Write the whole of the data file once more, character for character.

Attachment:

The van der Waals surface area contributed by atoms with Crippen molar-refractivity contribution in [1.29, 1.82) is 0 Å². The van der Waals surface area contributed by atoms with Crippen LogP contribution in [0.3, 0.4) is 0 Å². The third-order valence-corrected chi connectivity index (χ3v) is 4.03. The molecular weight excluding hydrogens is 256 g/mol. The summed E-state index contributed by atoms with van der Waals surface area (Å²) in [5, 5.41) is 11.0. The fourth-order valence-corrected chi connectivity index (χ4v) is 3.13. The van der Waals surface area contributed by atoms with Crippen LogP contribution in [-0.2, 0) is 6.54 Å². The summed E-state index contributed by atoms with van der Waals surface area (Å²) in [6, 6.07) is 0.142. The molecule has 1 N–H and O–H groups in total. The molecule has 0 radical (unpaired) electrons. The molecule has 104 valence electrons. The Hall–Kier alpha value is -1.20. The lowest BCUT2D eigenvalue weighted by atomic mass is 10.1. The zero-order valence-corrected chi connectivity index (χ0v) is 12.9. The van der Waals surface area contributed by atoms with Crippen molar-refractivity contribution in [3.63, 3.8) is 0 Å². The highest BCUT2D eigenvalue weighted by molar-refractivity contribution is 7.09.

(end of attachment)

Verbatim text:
The van der Waals surface area contributed by atoms with Crippen molar-refractivity contribution in [1.29, 1.82) is 0 Å². The van der Waals surface area contributed by atoms with Crippen LogP contribution in [0.3, 0.4) is 0 Å². The third-order valence-corrected chi connectivity index (χ3v) is 4.03. The molecular weight excluding hydrogens is 256 g/mol. The summed E-state index contributed by atoms with van der Waals surface area (Å²) in [5, 5.41) is 11.0. The fourth-order valence-corrected chi connectivity index (χ4v) is 3.13. The van der Waals surface area contributed by atoms with Crippen LogP contribution in [-0.2, 0) is 6.54 Å². The summed E-state index contributed by atoms with van der Waals surface area (Å²) in [6, 6.07) is 0.142. The molecule has 1 N–H and O–H groups in total. The molecule has 0 radical (unpaired) electrons. The molecule has 104 valence electrons. The Hall–Kier alpha value is -1.20. The lowest BCUT2D eigenvalue weighted by atomic mass is 10.1. The zero-order valence-corrected chi connectivity index (χ0v) is 12.9. The van der Waals surface area contributed by atoms with Crippen molar-refractivity contribution in [3.63, 3.8) is 0 Å². The highest BCUT2D eigenvalue weighted by molar-refractivity contribution is 7.09.